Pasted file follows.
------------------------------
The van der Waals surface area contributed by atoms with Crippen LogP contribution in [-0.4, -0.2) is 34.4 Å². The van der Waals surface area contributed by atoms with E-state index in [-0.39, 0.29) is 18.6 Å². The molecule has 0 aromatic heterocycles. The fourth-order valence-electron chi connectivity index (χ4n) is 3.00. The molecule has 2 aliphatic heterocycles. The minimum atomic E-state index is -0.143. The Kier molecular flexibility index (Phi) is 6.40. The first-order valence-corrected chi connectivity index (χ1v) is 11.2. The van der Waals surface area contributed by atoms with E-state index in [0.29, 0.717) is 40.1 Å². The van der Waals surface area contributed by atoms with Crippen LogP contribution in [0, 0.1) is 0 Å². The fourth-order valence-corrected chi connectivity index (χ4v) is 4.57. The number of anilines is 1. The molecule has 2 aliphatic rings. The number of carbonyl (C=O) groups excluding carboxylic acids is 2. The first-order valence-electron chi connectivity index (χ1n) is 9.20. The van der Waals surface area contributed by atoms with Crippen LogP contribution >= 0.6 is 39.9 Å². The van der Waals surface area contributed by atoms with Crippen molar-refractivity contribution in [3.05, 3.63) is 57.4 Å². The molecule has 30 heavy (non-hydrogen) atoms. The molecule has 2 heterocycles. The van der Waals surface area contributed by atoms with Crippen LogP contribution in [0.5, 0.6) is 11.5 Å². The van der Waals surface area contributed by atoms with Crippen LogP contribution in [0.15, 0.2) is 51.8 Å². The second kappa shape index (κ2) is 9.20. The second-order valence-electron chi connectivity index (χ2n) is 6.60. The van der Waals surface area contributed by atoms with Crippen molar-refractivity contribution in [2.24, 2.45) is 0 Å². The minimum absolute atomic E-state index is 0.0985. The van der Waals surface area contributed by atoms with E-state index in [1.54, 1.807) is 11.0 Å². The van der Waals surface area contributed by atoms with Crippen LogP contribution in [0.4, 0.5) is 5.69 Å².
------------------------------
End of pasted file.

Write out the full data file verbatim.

The van der Waals surface area contributed by atoms with Crippen LogP contribution in [-0.4, -0.2) is 34.4 Å². The van der Waals surface area contributed by atoms with E-state index in [-0.39, 0.29) is 18.6 Å². The molecule has 0 aromatic heterocycles. The fourth-order valence-electron chi connectivity index (χ4n) is 3.00. The molecule has 2 aliphatic heterocycles. The minimum atomic E-state index is -0.143. The Kier molecular flexibility index (Phi) is 6.40. The first-order valence-corrected chi connectivity index (χ1v) is 11.2. The van der Waals surface area contributed by atoms with E-state index in [0.29, 0.717) is 40.1 Å². The van der Waals surface area contributed by atoms with Crippen LogP contribution in [0, 0.1) is 0 Å². The fourth-order valence-corrected chi connectivity index (χ4v) is 4.57. The number of anilines is 1. The molecule has 2 aliphatic rings. The number of carbonyl (C=O) groups excluding carboxylic acids is 2. The first-order valence-electron chi connectivity index (χ1n) is 9.20. The van der Waals surface area contributed by atoms with Crippen LogP contribution >= 0.6 is 39.9 Å². The van der Waals surface area contributed by atoms with Crippen molar-refractivity contribution in [3.05, 3.63) is 57.4 Å². The molecule has 30 heavy (non-hydrogen) atoms. The molecule has 2 heterocycles. The van der Waals surface area contributed by atoms with Crippen LogP contribution in [0.5, 0.6) is 11.5 Å². The van der Waals surface area contributed by atoms with Crippen LogP contribution in [0.15, 0.2) is 51.8 Å². The second kappa shape index (κ2) is 9.20. The second-order valence-electron chi connectivity index (χ2n) is 6.60. The van der Waals surface area contributed by atoms with Crippen molar-refractivity contribution in [2.24, 2.45) is 0 Å². The minimum absolute atomic E-state index is 0.0985. The van der Waals surface area contributed by atoms with E-state index in [1.54, 1.807) is 11.0 Å². The van der Waals surface area contributed by atoms with Crippen LogP contribution in [0.4, 0.5) is 5.69 Å².